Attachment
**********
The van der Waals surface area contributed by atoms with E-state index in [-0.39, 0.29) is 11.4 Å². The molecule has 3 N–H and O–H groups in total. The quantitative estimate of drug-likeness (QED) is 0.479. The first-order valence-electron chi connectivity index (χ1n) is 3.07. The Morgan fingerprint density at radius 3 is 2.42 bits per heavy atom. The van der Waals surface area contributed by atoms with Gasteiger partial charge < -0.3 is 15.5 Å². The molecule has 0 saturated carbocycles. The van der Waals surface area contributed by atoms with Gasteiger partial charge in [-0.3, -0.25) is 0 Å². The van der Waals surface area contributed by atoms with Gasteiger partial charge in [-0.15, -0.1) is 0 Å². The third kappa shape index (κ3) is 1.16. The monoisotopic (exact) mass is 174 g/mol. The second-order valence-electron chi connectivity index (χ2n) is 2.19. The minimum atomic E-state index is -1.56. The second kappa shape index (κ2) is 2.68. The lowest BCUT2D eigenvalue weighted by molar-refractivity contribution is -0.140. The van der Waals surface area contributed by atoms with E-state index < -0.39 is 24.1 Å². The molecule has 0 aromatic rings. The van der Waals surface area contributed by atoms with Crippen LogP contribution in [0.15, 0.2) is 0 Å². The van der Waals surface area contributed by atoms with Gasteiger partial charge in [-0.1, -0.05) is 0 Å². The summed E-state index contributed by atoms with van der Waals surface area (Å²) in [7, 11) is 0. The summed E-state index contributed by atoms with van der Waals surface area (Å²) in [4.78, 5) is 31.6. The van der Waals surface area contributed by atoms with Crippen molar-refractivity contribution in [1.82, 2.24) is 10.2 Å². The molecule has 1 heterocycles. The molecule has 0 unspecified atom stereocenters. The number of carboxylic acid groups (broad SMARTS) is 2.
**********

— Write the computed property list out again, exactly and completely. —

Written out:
The van der Waals surface area contributed by atoms with E-state index in [-0.39, 0.29) is 11.4 Å². The molecule has 3 N–H and O–H groups in total. The quantitative estimate of drug-likeness (QED) is 0.479. The first-order valence-electron chi connectivity index (χ1n) is 3.07. The Morgan fingerprint density at radius 3 is 2.42 bits per heavy atom. The van der Waals surface area contributed by atoms with Gasteiger partial charge < -0.3 is 15.5 Å². The molecule has 0 saturated carbocycles. The van der Waals surface area contributed by atoms with Gasteiger partial charge in [-0.3, -0.25) is 0 Å². The van der Waals surface area contributed by atoms with Gasteiger partial charge in [-0.15, -0.1) is 0 Å². The third kappa shape index (κ3) is 1.16. The monoisotopic (exact) mass is 174 g/mol. The second-order valence-electron chi connectivity index (χ2n) is 2.19. The minimum atomic E-state index is -1.56. The second kappa shape index (κ2) is 2.68. The lowest BCUT2D eigenvalue weighted by molar-refractivity contribution is -0.140. The van der Waals surface area contributed by atoms with E-state index < -0.39 is 24.1 Å². The molecule has 0 aromatic rings. The van der Waals surface area contributed by atoms with Crippen LogP contribution in [0.15, 0.2) is 0 Å². The van der Waals surface area contributed by atoms with Gasteiger partial charge in [-0.1, -0.05) is 0 Å². The summed E-state index contributed by atoms with van der Waals surface area (Å²) in [7, 11) is 0. The summed E-state index contributed by atoms with van der Waals surface area (Å²) in [4.78, 5) is 31.6. The van der Waals surface area contributed by atoms with Crippen molar-refractivity contribution in [1.82, 2.24) is 10.2 Å². The molecule has 1 heterocycles. The molecule has 0 unspecified atom stereocenters. The number of carboxylic acid groups (broad SMARTS) is 2.